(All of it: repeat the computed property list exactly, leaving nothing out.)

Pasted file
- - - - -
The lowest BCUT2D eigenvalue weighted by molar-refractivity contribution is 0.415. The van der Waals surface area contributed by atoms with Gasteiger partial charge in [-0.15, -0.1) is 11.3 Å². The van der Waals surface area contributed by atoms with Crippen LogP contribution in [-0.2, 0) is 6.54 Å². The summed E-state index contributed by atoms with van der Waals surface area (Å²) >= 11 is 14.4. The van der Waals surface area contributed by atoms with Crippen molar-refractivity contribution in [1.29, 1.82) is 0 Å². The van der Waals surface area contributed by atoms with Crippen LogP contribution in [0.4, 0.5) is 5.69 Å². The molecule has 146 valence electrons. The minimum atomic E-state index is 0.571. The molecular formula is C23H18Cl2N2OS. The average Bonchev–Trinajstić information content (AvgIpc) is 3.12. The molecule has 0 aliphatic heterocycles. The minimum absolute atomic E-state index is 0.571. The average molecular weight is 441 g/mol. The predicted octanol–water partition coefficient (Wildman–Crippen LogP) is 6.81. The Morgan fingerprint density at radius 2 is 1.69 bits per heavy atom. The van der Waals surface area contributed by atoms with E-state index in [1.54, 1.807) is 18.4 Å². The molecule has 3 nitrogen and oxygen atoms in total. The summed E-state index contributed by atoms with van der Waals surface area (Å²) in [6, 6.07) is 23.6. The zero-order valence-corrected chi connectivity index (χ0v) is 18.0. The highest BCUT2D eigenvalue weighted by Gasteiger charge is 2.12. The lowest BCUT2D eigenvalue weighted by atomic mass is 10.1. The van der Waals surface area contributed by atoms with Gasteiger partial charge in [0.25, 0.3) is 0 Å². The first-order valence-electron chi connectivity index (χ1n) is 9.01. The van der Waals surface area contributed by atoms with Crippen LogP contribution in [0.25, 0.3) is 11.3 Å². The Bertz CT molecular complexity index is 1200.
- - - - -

The lowest BCUT2D eigenvalue weighted by molar-refractivity contribution is 0.415. The van der Waals surface area contributed by atoms with Gasteiger partial charge in [-0.15, -0.1) is 11.3 Å². The van der Waals surface area contributed by atoms with Crippen LogP contribution in [-0.2, 0) is 6.54 Å². The summed E-state index contributed by atoms with van der Waals surface area (Å²) >= 11 is 14.4. The van der Waals surface area contributed by atoms with Crippen molar-refractivity contribution in [1.29, 1.82) is 0 Å². The van der Waals surface area contributed by atoms with Crippen LogP contribution in [0.4, 0.5) is 5.69 Å². The molecule has 146 valence electrons. The minimum atomic E-state index is 0.571. The molecular formula is C23H18Cl2N2OS. The average Bonchev–Trinajstić information content (AvgIpc) is 3.12. The molecule has 0 aliphatic heterocycles. The minimum absolute atomic E-state index is 0.571. The average molecular weight is 441 g/mol. The predicted octanol–water partition coefficient (Wildman–Crippen LogP) is 6.81. The Morgan fingerprint density at radius 2 is 1.69 bits per heavy atom. The van der Waals surface area contributed by atoms with E-state index in [1.54, 1.807) is 18.4 Å². The molecule has 3 nitrogen and oxygen atoms in total. The summed E-state index contributed by atoms with van der Waals surface area (Å²) in [6, 6.07) is 23.6. The zero-order valence-corrected chi connectivity index (χ0v) is 18.0. The highest BCUT2D eigenvalue weighted by Gasteiger charge is 2.12. The lowest BCUT2D eigenvalue weighted by atomic mass is 10.1. The van der Waals surface area contributed by atoms with Gasteiger partial charge in [0.25, 0.3) is 0 Å². The first-order valence-electron chi connectivity index (χ1n) is 9.01. The van der Waals surface area contributed by atoms with Crippen LogP contribution in [0.25, 0.3) is 11.3 Å². The Bertz CT molecular complexity index is 1200.